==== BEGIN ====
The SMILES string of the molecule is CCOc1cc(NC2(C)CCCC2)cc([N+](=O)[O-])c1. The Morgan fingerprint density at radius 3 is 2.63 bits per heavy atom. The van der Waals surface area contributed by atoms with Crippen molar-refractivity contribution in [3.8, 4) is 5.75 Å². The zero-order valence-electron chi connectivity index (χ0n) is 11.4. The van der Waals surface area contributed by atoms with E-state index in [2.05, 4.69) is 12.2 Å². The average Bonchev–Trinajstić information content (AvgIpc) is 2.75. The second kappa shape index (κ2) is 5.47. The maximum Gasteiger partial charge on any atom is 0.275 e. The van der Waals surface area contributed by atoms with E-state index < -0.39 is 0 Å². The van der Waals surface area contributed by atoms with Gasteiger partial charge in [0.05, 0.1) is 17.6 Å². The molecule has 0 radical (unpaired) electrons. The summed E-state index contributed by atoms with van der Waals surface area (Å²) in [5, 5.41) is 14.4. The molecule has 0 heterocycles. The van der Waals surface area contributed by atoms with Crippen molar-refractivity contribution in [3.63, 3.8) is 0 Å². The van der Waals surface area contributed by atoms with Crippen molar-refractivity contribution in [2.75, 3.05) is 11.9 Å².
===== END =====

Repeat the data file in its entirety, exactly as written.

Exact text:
The SMILES string of the molecule is CCOc1cc(NC2(C)CCCC2)cc([N+](=O)[O-])c1. The Morgan fingerprint density at radius 3 is 2.63 bits per heavy atom. The van der Waals surface area contributed by atoms with Crippen molar-refractivity contribution in [3.8, 4) is 5.75 Å². The zero-order valence-electron chi connectivity index (χ0n) is 11.4. The van der Waals surface area contributed by atoms with E-state index in [2.05, 4.69) is 12.2 Å². The average Bonchev–Trinajstić information content (AvgIpc) is 2.75. The second kappa shape index (κ2) is 5.47. The maximum Gasteiger partial charge on any atom is 0.275 e. The van der Waals surface area contributed by atoms with E-state index < -0.39 is 0 Å². The van der Waals surface area contributed by atoms with Gasteiger partial charge in [0.05, 0.1) is 17.6 Å². The molecule has 0 radical (unpaired) electrons. The summed E-state index contributed by atoms with van der Waals surface area (Å²) in [5, 5.41) is 14.4. The molecule has 0 heterocycles. The van der Waals surface area contributed by atoms with Crippen molar-refractivity contribution in [3.63, 3.8) is 0 Å². The van der Waals surface area contributed by atoms with Crippen molar-refractivity contribution in [2.75, 3.05) is 11.9 Å².